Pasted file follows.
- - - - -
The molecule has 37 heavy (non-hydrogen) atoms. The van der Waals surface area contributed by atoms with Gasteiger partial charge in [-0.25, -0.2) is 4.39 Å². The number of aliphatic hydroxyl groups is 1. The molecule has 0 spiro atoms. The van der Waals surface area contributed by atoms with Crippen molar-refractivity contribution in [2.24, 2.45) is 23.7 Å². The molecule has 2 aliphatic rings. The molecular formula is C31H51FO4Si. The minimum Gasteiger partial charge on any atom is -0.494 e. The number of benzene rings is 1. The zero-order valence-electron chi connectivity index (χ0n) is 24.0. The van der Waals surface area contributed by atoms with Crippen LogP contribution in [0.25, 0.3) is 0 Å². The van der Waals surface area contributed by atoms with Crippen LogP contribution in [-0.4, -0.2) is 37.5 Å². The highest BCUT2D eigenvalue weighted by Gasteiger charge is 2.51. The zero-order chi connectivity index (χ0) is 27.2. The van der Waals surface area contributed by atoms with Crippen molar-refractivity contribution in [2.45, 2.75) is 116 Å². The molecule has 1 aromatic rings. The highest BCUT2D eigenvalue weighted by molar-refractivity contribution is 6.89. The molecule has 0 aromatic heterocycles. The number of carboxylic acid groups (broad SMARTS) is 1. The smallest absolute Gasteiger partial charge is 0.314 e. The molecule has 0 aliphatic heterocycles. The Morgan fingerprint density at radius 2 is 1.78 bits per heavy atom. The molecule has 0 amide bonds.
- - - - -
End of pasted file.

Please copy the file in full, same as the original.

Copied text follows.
The molecule has 37 heavy (non-hydrogen) atoms. The van der Waals surface area contributed by atoms with Gasteiger partial charge in [-0.25, -0.2) is 4.39 Å². The number of aliphatic hydroxyl groups is 1. The molecule has 0 spiro atoms. The van der Waals surface area contributed by atoms with Crippen molar-refractivity contribution in [2.24, 2.45) is 23.7 Å². The molecule has 2 aliphatic rings. The molecular formula is C31H51FO4Si. The minimum Gasteiger partial charge on any atom is -0.494 e. The number of benzene rings is 1. The zero-order valence-electron chi connectivity index (χ0n) is 24.0. The van der Waals surface area contributed by atoms with Crippen LogP contribution in [0.25, 0.3) is 0 Å². The van der Waals surface area contributed by atoms with Crippen LogP contribution in [-0.4, -0.2) is 37.5 Å². The highest BCUT2D eigenvalue weighted by Gasteiger charge is 2.51. The zero-order chi connectivity index (χ0) is 27.2. The van der Waals surface area contributed by atoms with Crippen molar-refractivity contribution in [2.45, 2.75) is 116 Å². The molecule has 1 aromatic rings. The highest BCUT2D eigenvalue weighted by molar-refractivity contribution is 6.89. The molecule has 0 aromatic heterocycles. The number of carboxylic acid groups (broad SMARTS) is 1. The smallest absolute Gasteiger partial charge is 0.314 e. The molecule has 0 aliphatic heterocycles. The Morgan fingerprint density at radius 2 is 1.78 bits per heavy atom. The molecule has 0 amide bonds.